March 31, 2011     Marita Chakhtoura, MS, Usamah Hadi, MD, Charbel Rameh, MD, Jihad Nassar, MD, and Alexander M. Abdelnoor, PhD
article

Abstract

Staphylococcus aureus superantigens and bacterial biofilms have been implicated in the development of chronic rhinosinusitis and nasal polyps. We conducted a study of 32 Lebanese patients-21 males and 11 females, aged 15 to 71 years (mean: 39)-to identify bacteria isolated from nasal polyps and to determine if these bacteria produced superantigens and biofilms. Polyps were surgically removed, homogenized, and subjected to bacteriologic studies. The presence or absence of S aureus enterotoxin A, B, C, and D (superantigen) genes was determined in all isolates by polymerase chain reaction. Biofilm production by coagulase-negative staphylococci and Pseudomonas aeruginosa was assessed by tissue culture plate assay. A total of 34 bacterial species/groups were isolated from the nasal polyps. Of these, only 3 (8.8%) were S aureus, and only 1 possessed an enterotoxin-coding gene (enterotoxin B). Moreover, of the 21 coagulase-negative staphylococci isolates that were found, none possessed the investigated genes, and only 1 had a strong biofilm-formation property. Our results could not confirm that S aureus enterotoxins (superantigens) or biofilm-producing bacteria play a role in the development of nasal polyps in the Lebanese group studied.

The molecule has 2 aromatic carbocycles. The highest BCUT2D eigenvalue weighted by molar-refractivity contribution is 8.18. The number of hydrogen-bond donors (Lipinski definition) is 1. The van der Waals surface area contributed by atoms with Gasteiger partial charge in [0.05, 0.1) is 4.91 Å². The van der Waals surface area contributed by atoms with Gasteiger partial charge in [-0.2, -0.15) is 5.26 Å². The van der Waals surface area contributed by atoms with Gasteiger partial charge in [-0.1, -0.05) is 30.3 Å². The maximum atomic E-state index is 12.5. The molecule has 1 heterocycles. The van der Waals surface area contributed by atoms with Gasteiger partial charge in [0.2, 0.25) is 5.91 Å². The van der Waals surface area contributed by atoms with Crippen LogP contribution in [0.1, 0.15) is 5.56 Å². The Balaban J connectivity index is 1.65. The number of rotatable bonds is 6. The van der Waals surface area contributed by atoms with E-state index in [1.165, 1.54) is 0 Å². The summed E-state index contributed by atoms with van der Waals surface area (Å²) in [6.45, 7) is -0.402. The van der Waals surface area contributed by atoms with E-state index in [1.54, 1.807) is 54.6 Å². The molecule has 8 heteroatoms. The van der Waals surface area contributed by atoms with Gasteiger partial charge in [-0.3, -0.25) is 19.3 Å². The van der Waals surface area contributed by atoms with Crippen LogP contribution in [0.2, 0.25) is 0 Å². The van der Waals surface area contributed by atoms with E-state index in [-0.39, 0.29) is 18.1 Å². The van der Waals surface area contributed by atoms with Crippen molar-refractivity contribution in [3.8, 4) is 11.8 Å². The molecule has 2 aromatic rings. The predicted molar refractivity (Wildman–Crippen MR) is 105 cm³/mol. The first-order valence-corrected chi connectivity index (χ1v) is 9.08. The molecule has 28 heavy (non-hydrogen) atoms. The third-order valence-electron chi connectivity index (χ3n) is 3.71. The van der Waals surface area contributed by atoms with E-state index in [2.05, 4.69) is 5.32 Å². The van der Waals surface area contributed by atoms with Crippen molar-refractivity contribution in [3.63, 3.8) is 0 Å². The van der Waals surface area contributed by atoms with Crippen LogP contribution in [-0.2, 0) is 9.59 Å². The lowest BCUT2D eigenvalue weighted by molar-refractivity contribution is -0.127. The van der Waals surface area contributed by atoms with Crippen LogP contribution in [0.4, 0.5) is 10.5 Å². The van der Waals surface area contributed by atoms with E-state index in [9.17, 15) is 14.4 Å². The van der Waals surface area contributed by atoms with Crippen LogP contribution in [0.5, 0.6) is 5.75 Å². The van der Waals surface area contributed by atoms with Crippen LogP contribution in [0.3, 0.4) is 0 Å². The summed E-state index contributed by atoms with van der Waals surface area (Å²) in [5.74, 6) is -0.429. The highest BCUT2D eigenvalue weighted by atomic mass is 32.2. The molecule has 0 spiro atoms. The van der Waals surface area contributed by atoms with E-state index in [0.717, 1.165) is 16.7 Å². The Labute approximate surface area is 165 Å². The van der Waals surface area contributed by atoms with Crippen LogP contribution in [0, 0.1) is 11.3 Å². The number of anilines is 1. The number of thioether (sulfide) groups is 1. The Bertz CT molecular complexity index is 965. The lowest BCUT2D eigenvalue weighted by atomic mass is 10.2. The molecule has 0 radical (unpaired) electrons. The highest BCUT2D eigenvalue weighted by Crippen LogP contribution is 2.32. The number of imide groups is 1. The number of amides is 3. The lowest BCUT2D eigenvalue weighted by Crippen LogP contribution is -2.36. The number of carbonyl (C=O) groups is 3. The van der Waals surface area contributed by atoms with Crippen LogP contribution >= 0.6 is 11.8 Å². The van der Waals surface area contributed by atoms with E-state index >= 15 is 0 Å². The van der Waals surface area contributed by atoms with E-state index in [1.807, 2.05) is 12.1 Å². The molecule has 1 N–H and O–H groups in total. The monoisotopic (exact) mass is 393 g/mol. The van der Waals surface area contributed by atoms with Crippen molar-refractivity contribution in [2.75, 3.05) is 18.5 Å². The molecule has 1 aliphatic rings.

Polyps in bilateral conchae bullosa

January 1, 2011     K. Cagdas Kazikdas, MD

Large vocal fold polyp

January 1, 2011     Venu Divi, MD, Robert T. Sataloff, MD, DMA, and Jacqueline Oxenberg, DO